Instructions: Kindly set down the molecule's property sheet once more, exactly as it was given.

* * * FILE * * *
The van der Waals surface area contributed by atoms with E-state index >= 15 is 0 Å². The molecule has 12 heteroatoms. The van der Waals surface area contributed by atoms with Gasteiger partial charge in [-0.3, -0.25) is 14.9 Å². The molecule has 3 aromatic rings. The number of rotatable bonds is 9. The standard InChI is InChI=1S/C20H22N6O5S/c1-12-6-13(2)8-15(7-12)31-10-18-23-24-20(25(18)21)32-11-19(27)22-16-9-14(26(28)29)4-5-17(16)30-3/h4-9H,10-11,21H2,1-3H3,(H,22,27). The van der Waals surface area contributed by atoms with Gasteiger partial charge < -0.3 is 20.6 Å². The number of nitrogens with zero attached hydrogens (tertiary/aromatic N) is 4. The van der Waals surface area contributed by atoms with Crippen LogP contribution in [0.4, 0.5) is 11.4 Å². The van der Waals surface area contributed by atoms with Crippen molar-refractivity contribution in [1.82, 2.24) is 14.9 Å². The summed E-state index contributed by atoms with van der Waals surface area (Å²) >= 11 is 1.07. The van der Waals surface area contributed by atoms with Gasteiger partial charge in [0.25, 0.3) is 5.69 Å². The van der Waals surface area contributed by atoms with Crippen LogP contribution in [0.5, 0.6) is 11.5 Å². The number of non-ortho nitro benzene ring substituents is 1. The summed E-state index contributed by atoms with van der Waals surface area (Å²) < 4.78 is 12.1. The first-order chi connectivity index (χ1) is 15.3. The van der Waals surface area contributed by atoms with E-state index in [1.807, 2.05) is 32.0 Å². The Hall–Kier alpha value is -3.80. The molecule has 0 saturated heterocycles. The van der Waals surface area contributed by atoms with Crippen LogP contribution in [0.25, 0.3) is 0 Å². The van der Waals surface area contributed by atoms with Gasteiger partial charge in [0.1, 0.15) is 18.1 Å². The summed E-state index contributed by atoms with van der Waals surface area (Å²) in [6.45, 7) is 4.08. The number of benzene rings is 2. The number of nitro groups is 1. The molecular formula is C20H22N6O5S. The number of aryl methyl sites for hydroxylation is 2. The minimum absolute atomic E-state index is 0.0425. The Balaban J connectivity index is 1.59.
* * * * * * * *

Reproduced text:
The van der Waals surface area contributed by atoms with E-state index >= 15 is 0 Å². The molecule has 12 heteroatoms. The van der Waals surface area contributed by atoms with Gasteiger partial charge in [-0.3, -0.25) is 14.9 Å². The molecule has 3 aromatic rings. The number of rotatable bonds is 9. The standard InChI is InChI=1S/C20H22N6O5S/c1-12-6-13(2)8-15(7-12)31-10-18-23-24-20(25(18)21)32-11-19(27)22-16-9-14(26(28)29)4-5-17(16)30-3/h4-9H,10-11,21H2,1-3H3,(H,22,27). The van der Waals surface area contributed by atoms with Gasteiger partial charge < -0.3 is 20.6 Å². The number of nitrogens with zero attached hydrogens (tertiary/aromatic N) is 4. The van der Waals surface area contributed by atoms with Crippen LogP contribution in [0.4, 0.5) is 11.4 Å². The van der Waals surface area contributed by atoms with Crippen molar-refractivity contribution in [1.82, 2.24) is 14.9 Å². The summed E-state index contributed by atoms with van der Waals surface area (Å²) >= 11 is 1.07. The van der Waals surface area contributed by atoms with Gasteiger partial charge in [0.25, 0.3) is 5.69 Å². The van der Waals surface area contributed by atoms with Crippen LogP contribution in [0.5, 0.6) is 11.5 Å². The number of non-ortho nitro benzene ring substituents is 1. The summed E-state index contributed by atoms with van der Waals surface area (Å²) < 4.78 is 12.1. The first-order chi connectivity index (χ1) is 15.3. The van der Waals surface area contributed by atoms with E-state index in [1.807, 2.05) is 32.0 Å². The Hall–Kier alpha value is -3.80. The molecule has 0 saturated heterocycles. The van der Waals surface area contributed by atoms with Crippen LogP contribution in [0.25, 0.3) is 0 Å². The van der Waals surface area contributed by atoms with Gasteiger partial charge in [0.1, 0.15) is 18.1 Å². The summed E-state index contributed by atoms with van der Waals surface area (Å²) in [6.45, 7) is 4.08. The number of benzene rings is 2. The number of nitro groups is 1. The molecular formula is C20H22N6O5S. The number of aryl methyl sites for hydroxylation is 2. The minimum absolute atomic E-state index is 0.0425. The Balaban J connectivity index is 1.59.